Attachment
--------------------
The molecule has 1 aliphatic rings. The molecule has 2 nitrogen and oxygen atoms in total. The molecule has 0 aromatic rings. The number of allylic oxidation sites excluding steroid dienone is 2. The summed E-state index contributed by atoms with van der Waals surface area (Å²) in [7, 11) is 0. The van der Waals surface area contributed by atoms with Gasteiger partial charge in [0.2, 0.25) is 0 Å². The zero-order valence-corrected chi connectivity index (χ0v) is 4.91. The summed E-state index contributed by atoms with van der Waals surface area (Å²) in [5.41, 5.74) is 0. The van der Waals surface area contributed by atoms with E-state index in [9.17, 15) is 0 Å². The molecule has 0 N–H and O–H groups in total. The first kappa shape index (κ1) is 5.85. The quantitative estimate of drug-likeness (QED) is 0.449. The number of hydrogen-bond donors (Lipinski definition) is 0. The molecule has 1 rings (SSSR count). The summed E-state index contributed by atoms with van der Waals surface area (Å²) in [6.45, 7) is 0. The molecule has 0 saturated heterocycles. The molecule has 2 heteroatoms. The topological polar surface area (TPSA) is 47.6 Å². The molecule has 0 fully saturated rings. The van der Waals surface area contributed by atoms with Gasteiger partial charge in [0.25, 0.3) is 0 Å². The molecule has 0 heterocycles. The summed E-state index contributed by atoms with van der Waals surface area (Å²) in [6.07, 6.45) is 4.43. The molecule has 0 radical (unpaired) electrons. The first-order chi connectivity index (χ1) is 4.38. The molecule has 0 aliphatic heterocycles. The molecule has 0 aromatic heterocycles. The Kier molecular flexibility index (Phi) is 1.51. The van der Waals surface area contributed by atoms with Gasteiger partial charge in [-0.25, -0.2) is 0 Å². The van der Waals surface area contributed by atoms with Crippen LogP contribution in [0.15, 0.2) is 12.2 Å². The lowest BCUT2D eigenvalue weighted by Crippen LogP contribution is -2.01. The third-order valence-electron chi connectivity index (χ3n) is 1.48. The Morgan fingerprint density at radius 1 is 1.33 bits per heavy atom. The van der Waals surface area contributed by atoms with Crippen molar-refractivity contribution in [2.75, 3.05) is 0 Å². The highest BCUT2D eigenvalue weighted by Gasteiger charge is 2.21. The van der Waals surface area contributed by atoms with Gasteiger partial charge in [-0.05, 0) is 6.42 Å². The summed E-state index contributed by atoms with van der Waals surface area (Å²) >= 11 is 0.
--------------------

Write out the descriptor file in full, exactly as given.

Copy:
The molecule has 1 aliphatic rings. The molecule has 2 nitrogen and oxygen atoms in total. The molecule has 0 aromatic rings. The number of allylic oxidation sites excluding steroid dienone is 2. The summed E-state index contributed by atoms with van der Waals surface area (Å²) in [7, 11) is 0. The van der Waals surface area contributed by atoms with Gasteiger partial charge in [0.2, 0.25) is 0 Å². The zero-order valence-corrected chi connectivity index (χ0v) is 4.91. The summed E-state index contributed by atoms with van der Waals surface area (Å²) in [5.41, 5.74) is 0. The van der Waals surface area contributed by atoms with E-state index in [9.17, 15) is 0 Å². The molecule has 0 N–H and O–H groups in total. The first kappa shape index (κ1) is 5.85. The quantitative estimate of drug-likeness (QED) is 0.449. The number of hydrogen-bond donors (Lipinski definition) is 0. The molecule has 1 rings (SSSR count). The summed E-state index contributed by atoms with van der Waals surface area (Å²) in [6.45, 7) is 0. The molecule has 0 saturated heterocycles. The molecule has 2 heteroatoms. The topological polar surface area (TPSA) is 47.6 Å². The molecule has 0 fully saturated rings. The van der Waals surface area contributed by atoms with Gasteiger partial charge in [0.25, 0.3) is 0 Å². The molecule has 0 heterocycles. The summed E-state index contributed by atoms with van der Waals surface area (Å²) in [6.07, 6.45) is 4.43. The molecule has 0 radical (unpaired) electrons. The first-order chi connectivity index (χ1) is 4.38. The molecule has 0 aliphatic heterocycles. The molecule has 0 aromatic heterocycles. The Kier molecular flexibility index (Phi) is 1.51. The van der Waals surface area contributed by atoms with Gasteiger partial charge in [-0.25, -0.2) is 0 Å². The van der Waals surface area contributed by atoms with Crippen LogP contribution in [0.15, 0.2) is 12.2 Å². The lowest BCUT2D eigenvalue weighted by Crippen LogP contribution is -2.01. The third-order valence-electron chi connectivity index (χ3n) is 1.48. The Morgan fingerprint density at radius 1 is 1.33 bits per heavy atom. The van der Waals surface area contributed by atoms with Crippen molar-refractivity contribution in [2.75, 3.05) is 0 Å². The highest BCUT2D eigenvalue weighted by Gasteiger charge is 2.21. The van der Waals surface area contributed by atoms with Gasteiger partial charge in [-0.05, 0) is 6.42 Å². The summed E-state index contributed by atoms with van der Waals surface area (Å²) >= 11 is 0.